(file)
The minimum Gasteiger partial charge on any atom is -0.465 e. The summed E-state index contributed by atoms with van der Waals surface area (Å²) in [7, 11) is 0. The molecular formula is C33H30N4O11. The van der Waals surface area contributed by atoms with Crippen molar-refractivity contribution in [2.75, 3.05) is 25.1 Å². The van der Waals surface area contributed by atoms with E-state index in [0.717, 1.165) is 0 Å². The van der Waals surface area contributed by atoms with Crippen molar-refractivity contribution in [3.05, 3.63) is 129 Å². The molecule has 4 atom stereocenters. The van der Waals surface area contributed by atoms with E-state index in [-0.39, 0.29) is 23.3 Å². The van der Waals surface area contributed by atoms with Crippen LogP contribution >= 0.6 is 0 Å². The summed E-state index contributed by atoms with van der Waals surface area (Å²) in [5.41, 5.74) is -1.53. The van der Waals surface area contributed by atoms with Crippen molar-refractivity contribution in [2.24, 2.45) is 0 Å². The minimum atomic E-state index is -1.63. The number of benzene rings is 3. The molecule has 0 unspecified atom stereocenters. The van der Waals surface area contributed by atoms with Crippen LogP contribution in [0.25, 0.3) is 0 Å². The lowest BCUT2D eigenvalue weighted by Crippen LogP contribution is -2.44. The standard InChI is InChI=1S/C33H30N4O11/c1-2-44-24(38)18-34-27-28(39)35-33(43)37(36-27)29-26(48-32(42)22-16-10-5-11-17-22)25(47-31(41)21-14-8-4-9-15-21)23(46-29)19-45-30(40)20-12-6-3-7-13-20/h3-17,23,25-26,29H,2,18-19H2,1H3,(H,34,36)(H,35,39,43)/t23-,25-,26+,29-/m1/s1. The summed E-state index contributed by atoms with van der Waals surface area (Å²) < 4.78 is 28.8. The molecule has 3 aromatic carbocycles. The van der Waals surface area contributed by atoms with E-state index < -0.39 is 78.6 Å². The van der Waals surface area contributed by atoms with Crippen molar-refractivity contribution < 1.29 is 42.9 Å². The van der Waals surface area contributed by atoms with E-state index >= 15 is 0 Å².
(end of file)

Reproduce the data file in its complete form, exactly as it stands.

The minimum Gasteiger partial charge on any atom is -0.465 e. The summed E-state index contributed by atoms with van der Waals surface area (Å²) in [7, 11) is 0. The molecular formula is C33H30N4O11. The van der Waals surface area contributed by atoms with Crippen molar-refractivity contribution in [2.75, 3.05) is 25.1 Å². The van der Waals surface area contributed by atoms with E-state index in [0.717, 1.165) is 0 Å². The van der Waals surface area contributed by atoms with Crippen molar-refractivity contribution in [3.05, 3.63) is 129 Å². The molecule has 4 atom stereocenters. The van der Waals surface area contributed by atoms with E-state index in [-0.39, 0.29) is 23.3 Å². The van der Waals surface area contributed by atoms with Crippen LogP contribution >= 0.6 is 0 Å². The summed E-state index contributed by atoms with van der Waals surface area (Å²) in [5.41, 5.74) is -1.53. The van der Waals surface area contributed by atoms with Crippen molar-refractivity contribution in [2.24, 2.45) is 0 Å². The minimum atomic E-state index is -1.63. The number of benzene rings is 3. The molecule has 0 unspecified atom stereocenters. The van der Waals surface area contributed by atoms with Crippen LogP contribution in [0.25, 0.3) is 0 Å². The lowest BCUT2D eigenvalue weighted by Crippen LogP contribution is -2.44. The standard InChI is InChI=1S/C33H30N4O11/c1-2-44-24(38)18-34-27-28(39)35-33(43)37(36-27)29-26(48-32(42)22-16-10-5-11-17-22)25(47-31(41)21-14-8-4-9-15-21)23(46-29)19-45-30(40)20-12-6-3-7-13-20/h3-17,23,25-26,29H,2,18-19H2,1H3,(H,34,36)(H,35,39,43)/t23-,25-,26+,29-/m1/s1. The summed E-state index contributed by atoms with van der Waals surface area (Å²) < 4.78 is 28.8. The molecule has 3 aromatic carbocycles. The van der Waals surface area contributed by atoms with E-state index < -0.39 is 78.6 Å². The van der Waals surface area contributed by atoms with Crippen molar-refractivity contribution < 1.29 is 42.9 Å². The van der Waals surface area contributed by atoms with E-state index >= 15 is 0 Å².